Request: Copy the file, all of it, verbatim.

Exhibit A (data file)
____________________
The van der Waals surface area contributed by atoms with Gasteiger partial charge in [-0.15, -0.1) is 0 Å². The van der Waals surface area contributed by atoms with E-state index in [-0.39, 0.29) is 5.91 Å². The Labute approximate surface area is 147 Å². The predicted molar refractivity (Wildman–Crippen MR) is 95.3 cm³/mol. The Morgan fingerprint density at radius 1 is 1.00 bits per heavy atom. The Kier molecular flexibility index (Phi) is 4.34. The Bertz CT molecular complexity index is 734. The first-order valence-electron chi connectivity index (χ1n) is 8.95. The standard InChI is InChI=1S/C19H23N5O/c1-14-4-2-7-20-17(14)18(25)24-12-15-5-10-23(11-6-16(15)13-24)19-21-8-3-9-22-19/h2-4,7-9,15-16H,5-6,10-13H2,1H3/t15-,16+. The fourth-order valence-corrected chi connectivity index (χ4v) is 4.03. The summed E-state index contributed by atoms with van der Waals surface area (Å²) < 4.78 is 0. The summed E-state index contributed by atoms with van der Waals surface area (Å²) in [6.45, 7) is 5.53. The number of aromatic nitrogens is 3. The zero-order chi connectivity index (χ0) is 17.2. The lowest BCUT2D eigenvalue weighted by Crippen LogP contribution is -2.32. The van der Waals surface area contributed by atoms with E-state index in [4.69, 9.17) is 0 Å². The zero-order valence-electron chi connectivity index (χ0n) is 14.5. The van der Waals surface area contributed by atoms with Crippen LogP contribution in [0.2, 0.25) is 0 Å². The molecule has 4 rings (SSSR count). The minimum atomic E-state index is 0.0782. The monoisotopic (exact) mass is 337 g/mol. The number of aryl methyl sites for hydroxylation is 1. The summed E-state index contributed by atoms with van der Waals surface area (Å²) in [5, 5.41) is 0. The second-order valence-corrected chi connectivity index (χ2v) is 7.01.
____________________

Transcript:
The van der Waals surface area contributed by atoms with Gasteiger partial charge in [-0.15, -0.1) is 0 Å². The van der Waals surface area contributed by atoms with E-state index in [-0.39, 0.29) is 5.91 Å². The Labute approximate surface area is 147 Å². The predicted molar refractivity (Wildman–Crippen MR) is 95.3 cm³/mol. The Morgan fingerprint density at radius 1 is 1.00 bits per heavy atom. The Kier molecular flexibility index (Phi) is 4.34. The Bertz CT molecular complexity index is 734. The first-order valence-electron chi connectivity index (χ1n) is 8.95. The standard InChI is InChI=1S/C19H23N5O/c1-14-4-2-7-20-17(14)18(25)24-12-15-5-10-23(11-6-16(15)13-24)19-21-8-3-9-22-19/h2-4,7-9,15-16H,5-6,10-13H2,1H3/t15-,16+. The fourth-order valence-corrected chi connectivity index (χ4v) is 4.03. The summed E-state index contributed by atoms with van der Waals surface area (Å²) < 4.78 is 0. The summed E-state index contributed by atoms with van der Waals surface area (Å²) in [6.45, 7) is 5.53. The number of aromatic nitrogens is 3. The zero-order chi connectivity index (χ0) is 17.2. The lowest BCUT2D eigenvalue weighted by Crippen LogP contribution is -2.32. The van der Waals surface area contributed by atoms with E-state index in [4.69, 9.17) is 0 Å². The zero-order valence-electron chi connectivity index (χ0n) is 14.5. The van der Waals surface area contributed by atoms with Crippen LogP contribution in [0.2, 0.25) is 0 Å². The molecule has 4 rings (SSSR count). The minimum atomic E-state index is 0.0782. The monoisotopic (exact) mass is 337 g/mol. The number of aryl methyl sites for hydroxylation is 1. The summed E-state index contributed by atoms with van der Waals surface area (Å²) in [5, 5.41) is 0. The second-order valence-corrected chi connectivity index (χ2v) is 7.01.